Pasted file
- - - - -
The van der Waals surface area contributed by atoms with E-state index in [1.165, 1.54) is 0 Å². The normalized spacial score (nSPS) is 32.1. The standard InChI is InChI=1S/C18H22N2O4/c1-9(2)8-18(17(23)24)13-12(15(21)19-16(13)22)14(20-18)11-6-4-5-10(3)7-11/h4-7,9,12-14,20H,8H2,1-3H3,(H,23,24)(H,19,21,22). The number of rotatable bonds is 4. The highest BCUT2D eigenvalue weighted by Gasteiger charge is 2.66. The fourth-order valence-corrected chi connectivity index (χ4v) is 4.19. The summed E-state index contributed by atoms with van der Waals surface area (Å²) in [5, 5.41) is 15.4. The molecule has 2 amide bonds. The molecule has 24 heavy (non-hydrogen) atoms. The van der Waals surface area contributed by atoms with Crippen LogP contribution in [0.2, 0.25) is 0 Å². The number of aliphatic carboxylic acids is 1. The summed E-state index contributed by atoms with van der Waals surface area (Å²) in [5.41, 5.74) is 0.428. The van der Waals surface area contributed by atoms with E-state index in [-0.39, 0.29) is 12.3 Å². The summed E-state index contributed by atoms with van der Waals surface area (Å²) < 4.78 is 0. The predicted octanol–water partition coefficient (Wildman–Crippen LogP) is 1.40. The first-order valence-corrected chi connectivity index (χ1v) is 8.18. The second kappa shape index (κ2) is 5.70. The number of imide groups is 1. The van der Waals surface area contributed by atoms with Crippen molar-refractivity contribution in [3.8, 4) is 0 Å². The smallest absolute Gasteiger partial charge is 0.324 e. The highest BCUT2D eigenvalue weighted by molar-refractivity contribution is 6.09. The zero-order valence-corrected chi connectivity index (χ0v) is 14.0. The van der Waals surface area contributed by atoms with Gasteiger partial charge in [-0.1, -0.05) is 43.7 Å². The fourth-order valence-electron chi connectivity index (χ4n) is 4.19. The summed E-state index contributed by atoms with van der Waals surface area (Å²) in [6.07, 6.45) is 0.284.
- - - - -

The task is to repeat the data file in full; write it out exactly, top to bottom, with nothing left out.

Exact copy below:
The van der Waals surface area contributed by atoms with E-state index in [1.165, 1.54) is 0 Å². The normalized spacial score (nSPS) is 32.1. The standard InChI is InChI=1S/C18H22N2O4/c1-9(2)8-18(17(23)24)13-12(15(21)19-16(13)22)14(20-18)11-6-4-5-10(3)7-11/h4-7,9,12-14,20H,8H2,1-3H3,(H,23,24)(H,19,21,22). The number of rotatable bonds is 4. The highest BCUT2D eigenvalue weighted by Gasteiger charge is 2.66. The fourth-order valence-corrected chi connectivity index (χ4v) is 4.19. The summed E-state index contributed by atoms with van der Waals surface area (Å²) in [5, 5.41) is 15.4. The molecule has 2 amide bonds. The molecule has 24 heavy (non-hydrogen) atoms. The van der Waals surface area contributed by atoms with Crippen LogP contribution in [0.2, 0.25) is 0 Å². The number of aliphatic carboxylic acids is 1. The summed E-state index contributed by atoms with van der Waals surface area (Å²) in [5.41, 5.74) is 0.428. The van der Waals surface area contributed by atoms with E-state index in [-0.39, 0.29) is 12.3 Å². The summed E-state index contributed by atoms with van der Waals surface area (Å²) < 4.78 is 0. The predicted octanol–water partition coefficient (Wildman–Crippen LogP) is 1.40. The first-order valence-corrected chi connectivity index (χ1v) is 8.18. The second kappa shape index (κ2) is 5.70. The number of imide groups is 1. The van der Waals surface area contributed by atoms with Crippen molar-refractivity contribution in [3.8, 4) is 0 Å². The smallest absolute Gasteiger partial charge is 0.324 e. The highest BCUT2D eigenvalue weighted by molar-refractivity contribution is 6.09. The zero-order valence-corrected chi connectivity index (χ0v) is 14.0. The van der Waals surface area contributed by atoms with Gasteiger partial charge in [-0.1, -0.05) is 43.7 Å². The fourth-order valence-electron chi connectivity index (χ4n) is 4.19. The summed E-state index contributed by atoms with van der Waals surface area (Å²) in [6.07, 6.45) is 0.284.